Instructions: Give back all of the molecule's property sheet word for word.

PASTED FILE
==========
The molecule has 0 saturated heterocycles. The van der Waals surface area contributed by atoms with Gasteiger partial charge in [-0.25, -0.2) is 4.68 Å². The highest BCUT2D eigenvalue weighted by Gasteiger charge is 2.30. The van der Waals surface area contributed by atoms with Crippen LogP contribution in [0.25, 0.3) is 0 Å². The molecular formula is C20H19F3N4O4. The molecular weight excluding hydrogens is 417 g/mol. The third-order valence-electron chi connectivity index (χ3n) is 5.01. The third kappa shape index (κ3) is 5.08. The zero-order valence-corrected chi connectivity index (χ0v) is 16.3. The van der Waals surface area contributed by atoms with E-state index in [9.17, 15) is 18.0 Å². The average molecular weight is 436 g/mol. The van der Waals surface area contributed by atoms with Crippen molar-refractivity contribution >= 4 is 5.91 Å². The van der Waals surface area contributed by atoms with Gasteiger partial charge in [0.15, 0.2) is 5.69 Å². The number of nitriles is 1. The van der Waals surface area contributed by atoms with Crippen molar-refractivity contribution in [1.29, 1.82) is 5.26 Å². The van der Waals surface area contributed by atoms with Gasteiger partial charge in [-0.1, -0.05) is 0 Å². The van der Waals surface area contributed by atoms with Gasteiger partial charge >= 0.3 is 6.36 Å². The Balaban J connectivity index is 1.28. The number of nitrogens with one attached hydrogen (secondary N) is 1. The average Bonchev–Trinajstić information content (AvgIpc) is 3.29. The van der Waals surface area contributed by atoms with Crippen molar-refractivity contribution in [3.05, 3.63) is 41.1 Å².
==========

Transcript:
The molecule has 0 saturated heterocycles. The van der Waals surface area contributed by atoms with Gasteiger partial charge in [-0.25, -0.2) is 4.68 Å². The highest BCUT2D eigenvalue weighted by Gasteiger charge is 2.30. The van der Waals surface area contributed by atoms with Crippen LogP contribution in [0.25, 0.3) is 0 Å². The molecular formula is C20H19F3N4O4. The molecular weight excluding hydrogens is 417 g/mol. The third-order valence-electron chi connectivity index (χ3n) is 5.01. The third kappa shape index (κ3) is 5.08. The zero-order valence-corrected chi connectivity index (χ0v) is 16.3. The van der Waals surface area contributed by atoms with E-state index in [9.17, 15) is 18.0 Å². The average molecular weight is 436 g/mol. The van der Waals surface area contributed by atoms with Crippen molar-refractivity contribution >= 4 is 5.91 Å². The van der Waals surface area contributed by atoms with Gasteiger partial charge in [0.15, 0.2) is 5.69 Å². The number of nitriles is 1. The van der Waals surface area contributed by atoms with Crippen molar-refractivity contribution in [1.29, 1.82) is 5.26 Å². The van der Waals surface area contributed by atoms with Gasteiger partial charge in [-0.1, -0.05) is 0 Å². The van der Waals surface area contributed by atoms with Gasteiger partial charge >= 0.3 is 6.36 Å². The Balaban J connectivity index is 1.28. The number of nitrogens with one attached hydrogen (secondary N) is 1. The average Bonchev–Trinajstić information content (AvgIpc) is 3.29. The van der Waals surface area contributed by atoms with Crippen molar-refractivity contribution in [3.05, 3.63) is 41.1 Å².